You want to be a writer. If you’ve written (and finished) anything, you are a writer. Here’s the hard part. What do you do with what you’ve written?
If you’re like most writers, you try to get people to read it. You hand it to your friends, your relatives and your postman looking for something – shock, awe, kudos – whatever. If you get it, you start thinking bigger. Or, you start hearing that you should think bigger.
“This is really good. You should publish it.”
OK. You join writer’s groups. You research publishing houses. You meet people, and finally, you submit your story/query letter/application.
If you’ve made it this far, you’ve learned a few things. Some people are mean. Some are nice. Some people are way worse writers than you. Some are better. Doesn’t matter. You have to work with both kinds if you plan to “get anywhere” in the writing world. You’ve learned you do certain things well and certain things poorly. If your ego can handle all these new insights, you keep going.
Oh, wait. You learn one other thing. Not everyone likes your story.
That’s a hard fact to swallow. If your friends are too nice to bring it up, you’ll get smacked with this in a writer’s group. Likely, it will come from a person you don’t really like anyway, so you’ll be able to ignore it for a while as “mean-spiritedness” or “jealousy” or “not understanding.” Until you hear it from someone else. When you get it from someone you do like/respect, it can crush you.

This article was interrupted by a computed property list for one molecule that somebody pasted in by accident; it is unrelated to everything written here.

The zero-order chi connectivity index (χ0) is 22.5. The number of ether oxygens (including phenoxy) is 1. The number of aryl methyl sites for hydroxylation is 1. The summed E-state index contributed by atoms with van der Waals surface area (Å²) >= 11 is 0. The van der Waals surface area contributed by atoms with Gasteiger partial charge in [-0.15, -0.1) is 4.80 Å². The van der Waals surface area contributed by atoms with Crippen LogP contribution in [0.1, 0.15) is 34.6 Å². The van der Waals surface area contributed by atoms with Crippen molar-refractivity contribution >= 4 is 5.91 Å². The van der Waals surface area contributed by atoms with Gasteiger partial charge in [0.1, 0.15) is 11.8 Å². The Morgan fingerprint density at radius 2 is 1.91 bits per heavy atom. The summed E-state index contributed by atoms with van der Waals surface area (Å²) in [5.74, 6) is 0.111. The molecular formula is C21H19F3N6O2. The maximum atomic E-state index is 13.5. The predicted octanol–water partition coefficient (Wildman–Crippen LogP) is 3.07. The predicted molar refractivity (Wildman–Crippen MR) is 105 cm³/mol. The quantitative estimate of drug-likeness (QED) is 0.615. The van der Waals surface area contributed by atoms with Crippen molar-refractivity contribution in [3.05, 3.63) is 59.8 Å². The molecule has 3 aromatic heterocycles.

Don’t let it.
The fact is, not everyone is going to like your story. No matter how well you’ve written it, no matter how perfect your grammar is, or poetic (or clean) your language is, the story won’t sit well with them.
You have two choices. Change your story so they do like it, or live with the reality that they don’t (you actually have more than two choices, but those are the only two I want to deal with).
I’m not talking about editing. “Maybe that scene should go there.” “Maybe that character is a bit much.” “Maybe I don’t need 400 words to describe how she crossed the room.” That’s rearranging deck chairs, and we all learn to do that if we stick with writing long enough.
I’m saying as you get the hang of the craft, and you learn to write what you mean to say, you’ll come to realize that even if “they” don’t like it, that’s exactly what you mean to say. That’s when you have to decide do I change my intent or do I tell the story I meant to tell?
I don’t think there’s a right or wrong answer. I do think your purpose in writing will decide which choice you make. If you want to get published, gain acceptance, garner praise from certain sources, you might choose to change the story. You might choose to leave it alone for the same reasons.
I suspect every NAF alum has faced this choice. Right, Lioness? Vaulter? Iguana? Hacker? Well, maybe not Hacker. Pilgrim, certainly, since he took about 14 years to find a home for Alpha Redemption.
I say to you, change is fine – until the thought of making that change turns your stomach, drains the flavor from your food, keeps you awake into the wee hours. That’s when your integrity is on the line, and that’s when the choice really matters. It might mean losing a contract. It might feel like the stupidest thing in the world to balk on. Doesn’t matter. If it costs you your integrity, it’s not worth it. Write another book instead. Give the world a little time to come ’round to your way of thinking. Most stories find a home eventually, and those that don’t…
Well, at least you can sleep at night. For an insomniac like me, that’s huge.